This ( http://www.mysql.com/doc/T/a/Table_maintenance.html ) is a good place to start with corrupted MySql databases. If you backup again and run myisamchk on your tables, you could recover the information.
There are a couple of other methods. Your Mysql setup information in stored in a file called my.cnf inside your etc directory. Make sure your data directories are pointing to the base dir. e.g. Here is my setup
Restart mysql and httpd if you made those changes (with /etc/init.d/mysqld restart and /etc/init.d/httpd restart from a prompt, logged in as root)
Now, once you have that setup correctly, PhpMyAdmin might come to your rescue. On a default install of MySql (both from binaries and compiled) a new database called mysql is created which lists all the users for the mysql server, etc. Make sure you re-create the users and passwords as they existed in your previous server AND give all these users rights to every database (or * in phpmyadmin) At this point, the documentation suggests that MySql should allow access to the databases, but I have found a restart of mysql and httpd helps. After a restart, you should be able to see the databases through your phpMyAdmin interface.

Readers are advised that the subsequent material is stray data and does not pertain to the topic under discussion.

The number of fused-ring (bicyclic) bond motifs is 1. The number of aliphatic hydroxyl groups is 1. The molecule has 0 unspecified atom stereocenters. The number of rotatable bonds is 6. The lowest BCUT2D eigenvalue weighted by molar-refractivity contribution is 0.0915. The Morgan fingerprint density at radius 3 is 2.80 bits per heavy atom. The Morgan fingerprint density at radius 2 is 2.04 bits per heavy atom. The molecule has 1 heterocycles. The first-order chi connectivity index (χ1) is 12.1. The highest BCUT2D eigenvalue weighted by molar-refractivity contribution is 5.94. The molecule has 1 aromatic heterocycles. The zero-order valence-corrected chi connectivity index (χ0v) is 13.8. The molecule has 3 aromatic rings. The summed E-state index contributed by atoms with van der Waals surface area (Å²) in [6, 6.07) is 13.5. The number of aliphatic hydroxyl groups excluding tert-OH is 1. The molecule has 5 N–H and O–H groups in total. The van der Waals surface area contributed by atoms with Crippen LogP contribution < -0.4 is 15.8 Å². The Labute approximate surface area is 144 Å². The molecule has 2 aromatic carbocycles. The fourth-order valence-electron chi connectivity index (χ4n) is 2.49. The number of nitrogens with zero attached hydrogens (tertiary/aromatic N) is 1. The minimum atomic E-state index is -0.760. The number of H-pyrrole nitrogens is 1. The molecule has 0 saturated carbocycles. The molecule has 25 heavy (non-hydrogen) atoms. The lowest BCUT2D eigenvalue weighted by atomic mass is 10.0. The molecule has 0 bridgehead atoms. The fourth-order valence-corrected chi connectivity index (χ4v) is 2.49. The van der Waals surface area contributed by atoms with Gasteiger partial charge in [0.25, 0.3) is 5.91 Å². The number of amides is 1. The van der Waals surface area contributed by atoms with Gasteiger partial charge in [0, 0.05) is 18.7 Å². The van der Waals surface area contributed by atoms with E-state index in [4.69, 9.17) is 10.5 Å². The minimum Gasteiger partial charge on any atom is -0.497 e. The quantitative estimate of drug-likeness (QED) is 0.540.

As for backups, I have a very nice perl script which I run from cron everyday and it backs up the databases, keeps an incremental backup for a certain period automatically and works well for me. I know it is GPL, so click here to get it.